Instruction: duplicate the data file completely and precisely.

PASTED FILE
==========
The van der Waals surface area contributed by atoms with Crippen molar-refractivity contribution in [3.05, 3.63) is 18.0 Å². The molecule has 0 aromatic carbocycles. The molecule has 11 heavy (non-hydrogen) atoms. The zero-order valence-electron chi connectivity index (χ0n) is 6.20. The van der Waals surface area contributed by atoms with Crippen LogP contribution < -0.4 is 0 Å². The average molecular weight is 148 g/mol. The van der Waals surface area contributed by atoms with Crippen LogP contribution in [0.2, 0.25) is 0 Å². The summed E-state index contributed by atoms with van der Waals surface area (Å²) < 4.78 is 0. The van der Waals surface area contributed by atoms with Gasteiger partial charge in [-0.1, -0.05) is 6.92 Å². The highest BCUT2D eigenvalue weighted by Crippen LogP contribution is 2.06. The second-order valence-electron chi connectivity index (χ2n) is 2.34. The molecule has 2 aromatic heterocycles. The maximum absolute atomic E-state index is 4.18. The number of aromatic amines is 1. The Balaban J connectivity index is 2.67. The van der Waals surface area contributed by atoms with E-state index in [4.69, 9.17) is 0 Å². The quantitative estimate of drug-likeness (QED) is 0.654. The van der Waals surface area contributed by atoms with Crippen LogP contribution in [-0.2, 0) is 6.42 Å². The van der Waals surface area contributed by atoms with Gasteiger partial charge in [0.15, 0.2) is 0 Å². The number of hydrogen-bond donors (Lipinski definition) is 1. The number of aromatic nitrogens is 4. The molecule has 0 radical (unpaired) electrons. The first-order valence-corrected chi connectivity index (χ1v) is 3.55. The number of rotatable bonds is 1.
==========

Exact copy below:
The van der Waals surface area contributed by atoms with Crippen molar-refractivity contribution in [3.05, 3.63) is 18.0 Å². The molecule has 0 aromatic carbocycles. The molecule has 11 heavy (non-hydrogen) atoms. The zero-order valence-electron chi connectivity index (χ0n) is 6.20. The van der Waals surface area contributed by atoms with Crippen LogP contribution < -0.4 is 0 Å². The average molecular weight is 148 g/mol. The van der Waals surface area contributed by atoms with Crippen LogP contribution in [0.2, 0.25) is 0 Å². The summed E-state index contributed by atoms with van der Waals surface area (Å²) < 4.78 is 0. The van der Waals surface area contributed by atoms with Gasteiger partial charge in [-0.1, -0.05) is 6.92 Å². The highest BCUT2D eigenvalue weighted by Crippen LogP contribution is 2.06. The second-order valence-electron chi connectivity index (χ2n) is 2.34. The molecule has 2 aromatic heterocycles. The maximum absolute atomic E-state index is 4.18. The number of aromatic amines is 1. The Balaban J connectivity index is 2.67. The van der Waals surface area contributed by atoms with E-state index in [4.69, 9.17) is 0 Å². The quantitative estimate of drug-likeness (QED) is 0.654. The van der Waals surface area contributed by atoms with Crippen LogP contribution in [-0.2, 0) is 6.42 Å². The van der Waals surface area contributed by atoms with Gasteiger partial charge in [0.15, 0.2) is 0 Å². The number of hydrogen-bond donors (Lipinski definition) is 1. The number of aromatic nitrogens is 4. The molecule has 0 radical (unpaired) electrons. The first-order valence-corrected chi connectivity index (χ1v) is 3.55. The number of rotatable bonds is 1.